Successfully reported this slideshow.
We use your LinkedIn profile and activity data to personalize ads and to show you more relevant ads. You can change your ad preferences anytime.

HANDOUT: Connecting with your Community through Social Media


Published on

Handout prepared for 5th Annual Community Health Worker Conference, Grand Rapids, MI August 22, 2012.

  • Be the first to comment

  • Be the first to like this

HANDOUT: Connecting with your Community through Social Media

  1. 1. Connecting with your Community through Social MediaLearn how social media tools could help your organization connect in new, different, and interactive wayswith the communities you serve. We will explore tools like Twitter, Facebook, blogs, etc., with a focus onhow to get started and drawing examples from other public health campaigns. We’ll discuss some of thechallenges of implementing social media in a public health organization, and provide resources for freeonline training.Through this session, we will: • Identify opportunities for social media in public health • Describe potential roadblocks to successful social media use • Learn how to get started with common social media tools • Explore ways social media tools can help you learn more about your communities • Examine best practices in social media for public health • Increase awareness of free online resources for training in social mediaWarming Up: Questions to Consider 1. To be successful, a social media campaign takes at least 3 hours/week. True False 2. Facebook records a lot of information about the people who visit each page, but I can’t get that information unless I pay for it. True False 3. What is a hashtag? A) Used to identify a topic in Twitter B) Used to separate a portion of a Blog C) Used to tag friends on Facebook 4. What is “crowdsourcing” and how does it relate to social media and public health? 5. What is this? What can I do with it?August 22, 2012 Lorelei Woody, MLIS thSpectrum Health: 5 Annual Community Health Worker Conference loreleiwoody@gmail.comGrand Rapids, MI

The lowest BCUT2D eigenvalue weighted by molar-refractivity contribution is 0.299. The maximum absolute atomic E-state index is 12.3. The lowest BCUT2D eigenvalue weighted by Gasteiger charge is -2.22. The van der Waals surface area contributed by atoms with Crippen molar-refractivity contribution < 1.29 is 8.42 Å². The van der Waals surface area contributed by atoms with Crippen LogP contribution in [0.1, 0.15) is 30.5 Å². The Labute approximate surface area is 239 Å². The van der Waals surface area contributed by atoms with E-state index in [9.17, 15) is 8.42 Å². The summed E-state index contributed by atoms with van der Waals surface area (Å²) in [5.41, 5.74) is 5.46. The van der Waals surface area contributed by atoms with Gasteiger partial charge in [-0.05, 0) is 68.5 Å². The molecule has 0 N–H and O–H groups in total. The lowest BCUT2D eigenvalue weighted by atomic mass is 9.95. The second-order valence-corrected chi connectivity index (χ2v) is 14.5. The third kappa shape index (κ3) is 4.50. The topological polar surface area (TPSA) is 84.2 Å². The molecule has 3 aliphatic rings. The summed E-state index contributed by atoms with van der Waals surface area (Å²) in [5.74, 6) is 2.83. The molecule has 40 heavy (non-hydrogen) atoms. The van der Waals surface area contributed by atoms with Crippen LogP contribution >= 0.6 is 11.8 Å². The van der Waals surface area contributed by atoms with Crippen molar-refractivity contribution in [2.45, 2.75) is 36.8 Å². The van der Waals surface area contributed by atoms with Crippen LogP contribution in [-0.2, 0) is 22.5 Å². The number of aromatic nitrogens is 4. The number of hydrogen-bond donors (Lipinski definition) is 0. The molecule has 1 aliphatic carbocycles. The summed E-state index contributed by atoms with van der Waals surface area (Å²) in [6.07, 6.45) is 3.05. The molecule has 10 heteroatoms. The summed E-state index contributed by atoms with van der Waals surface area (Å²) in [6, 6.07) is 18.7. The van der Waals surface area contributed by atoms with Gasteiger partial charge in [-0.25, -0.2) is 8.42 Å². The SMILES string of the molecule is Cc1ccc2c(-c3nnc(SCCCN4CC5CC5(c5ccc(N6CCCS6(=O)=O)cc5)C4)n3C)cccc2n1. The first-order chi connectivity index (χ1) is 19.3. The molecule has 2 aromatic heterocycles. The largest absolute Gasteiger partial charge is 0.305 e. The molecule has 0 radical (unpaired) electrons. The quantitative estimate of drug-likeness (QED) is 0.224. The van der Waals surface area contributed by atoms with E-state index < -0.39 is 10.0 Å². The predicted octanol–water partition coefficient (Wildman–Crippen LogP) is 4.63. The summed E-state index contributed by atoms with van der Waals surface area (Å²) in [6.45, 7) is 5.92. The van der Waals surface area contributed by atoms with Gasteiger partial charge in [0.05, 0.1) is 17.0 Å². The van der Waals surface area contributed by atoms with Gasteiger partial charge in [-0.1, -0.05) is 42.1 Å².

2. 2. Connecting with your Community through Social MediaWhat is Social Media? “Social media” can describe any web-based technology that allows two-way communication and creation or sharing of content. Online communities, such as Facebook, are examples of social media; so are customer reviews on retailer websites. MORE INFO: Social Media in Plain English Who’s using Social Media for Public Health? Geographic distribution of Public Health Department Facebook Pages found via web survey August 2010.Who’s using Social Media? • Use of social networking sites is most popular with those ages 18-49, those with some college education, and those with a household income of less than $30,000 per year. • Slightly more women (66% of online users) than men (60%), use social media • In 2012, 48% of online adults use social networking in a typical day (increase from 43% in 2011, and 27% in 2009) • Of social network users, 92% were on Facebook; 29% used MySpace; 18% used LinkedIn; and 13% used Twitter. Use of Twitter has quadrupled since 2010. MORE INFO: PEW Internet: Social Networking, May 31, 2012: MORE INFO: Use of Facebook among Public Health Organizations, 2010: are they using it for? • Most users on social networking sites say the desire to connect with old friends is the primary reason they use social media.August 22, 2012 Lorelei Woody, MLIS thSpectrum Health: 5 Annual Community Health Worker Conference loreleiwoody@gmail.comGrand Rapids, MI